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Letters from India
Woman Journalist Killed in Nepal
Condemnation Pours on Prachanda
By Nava Thakuria
Special Correspondent
Uma Singh, Nepalese journalist who stood up for women's rights

As Nepal welcomes 2009 as a secular democratic republic after shedding its earlier identity of a Hindu kingdom, bad news poured from the land of Maoists. The first two weeks of the New Year brought the news of killing of a young woman journalist, suspectedly by the supporters of Communist Party of Nepal (Maoist), which is in power at Kathmandu now.

The coalition government led by Pushpa Kamal Dahal (Prachanda) faced serious criticism from the political parties following the murder of Uma Singh, on January 12. She worked for a private radio was hacked to death at her house in Janakpur area of southern Nepal by a group of unidentified armed men.

Known for her strong point of views on women's rights, caste and dowry systems and also for various political issues, the brave journalist was attacked by around 15 men armed with traditional Nepali curved
knives (known as Khukhri). Uma, who was below 30 and the first female journalist to be killed in Nepal, was taken to the hospital, but soon she succumbed to injuries.

"Working in the most lawless part of Nepal, Uma Singh was fearless with her written and spoken word. She reported in particular against violence and discrimination against women. She did this with a sense of immediacy and professionalism in radio and print, and in three languages," said Kanak Mani Dixit, a veteran Nepali journalist. Uma's murder must push us to oppose the infrastructure of violence and impunity in Nepal, which has put innocent citizens in the line of fire. By extinguishing a journalist, the criminals have violated the public's right to know, Dixit commented.

The Federation of Nepali Journalists, an umbrella organisation of Nepal based journalists, claimed that Maoists were involved in the brutal murder of the journalist cum women rights activist.

The federation president Dharmendra Jha spoke in clear voice that Maoists hands in the killing was suspected as her father (Ranjit Singh) and elder brother (Sanjay Singh) were also abducted and killed by them three years back.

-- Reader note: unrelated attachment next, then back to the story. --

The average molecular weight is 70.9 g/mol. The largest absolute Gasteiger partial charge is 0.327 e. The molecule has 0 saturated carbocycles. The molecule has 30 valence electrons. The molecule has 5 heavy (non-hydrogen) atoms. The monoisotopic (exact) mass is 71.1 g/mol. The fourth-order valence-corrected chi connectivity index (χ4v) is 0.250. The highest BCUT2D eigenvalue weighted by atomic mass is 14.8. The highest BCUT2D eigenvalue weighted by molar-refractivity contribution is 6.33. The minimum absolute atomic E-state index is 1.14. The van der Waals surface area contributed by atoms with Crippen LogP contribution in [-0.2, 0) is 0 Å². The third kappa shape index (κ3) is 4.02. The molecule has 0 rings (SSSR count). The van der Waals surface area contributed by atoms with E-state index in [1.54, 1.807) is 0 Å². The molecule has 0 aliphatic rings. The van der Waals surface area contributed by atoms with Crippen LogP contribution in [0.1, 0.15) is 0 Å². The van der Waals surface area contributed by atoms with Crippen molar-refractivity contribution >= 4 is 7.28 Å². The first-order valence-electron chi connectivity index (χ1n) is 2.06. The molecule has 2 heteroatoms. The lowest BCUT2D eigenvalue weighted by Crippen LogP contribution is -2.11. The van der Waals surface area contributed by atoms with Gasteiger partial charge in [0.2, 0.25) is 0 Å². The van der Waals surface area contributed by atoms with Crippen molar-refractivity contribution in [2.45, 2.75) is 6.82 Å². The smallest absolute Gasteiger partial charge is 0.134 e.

The Federation also declared a series of protest programmes including the submission of a memorandum to president Dr Ram Baran Yadav, holding discussion with editors, civil society & advocacy groups and political parties, and meeting the head of the coalition government.

Prachanda, also the chairman of CPN-M, vowed to book the culprits involved in the murder of Uma. While meeting a delegation of journalists, the prime minister however denied that any body associated with his party was responsible the killing.

Later, the government declared Uma as a martyr journalist and offered Rs 1 million as compensation to her close relatives. The PM even canceled a planned trip to Europe because of the crisis. Quoting Prachanda, local media reported, "I don't think it is the time to go abroad, when the country is facing so many problems." Mentionable that Prachanda's government, supported by two important political parties (CPN-UML and MPRF) is facing severe power crisis and food storage, not to speak of the political tension with the coalition partners.

The International Federation of Journalists (IFJ) also condemned the brutal murder of Uma. Jacqueline Park, the Asia-Pacific Director of IFJ, while expressing outrage and grief at the incident, 'called upon high-level authorities in Nepal to enter into good faith talks with the FNJ and all other relevant bodies to improve the media freedom situation in the country.'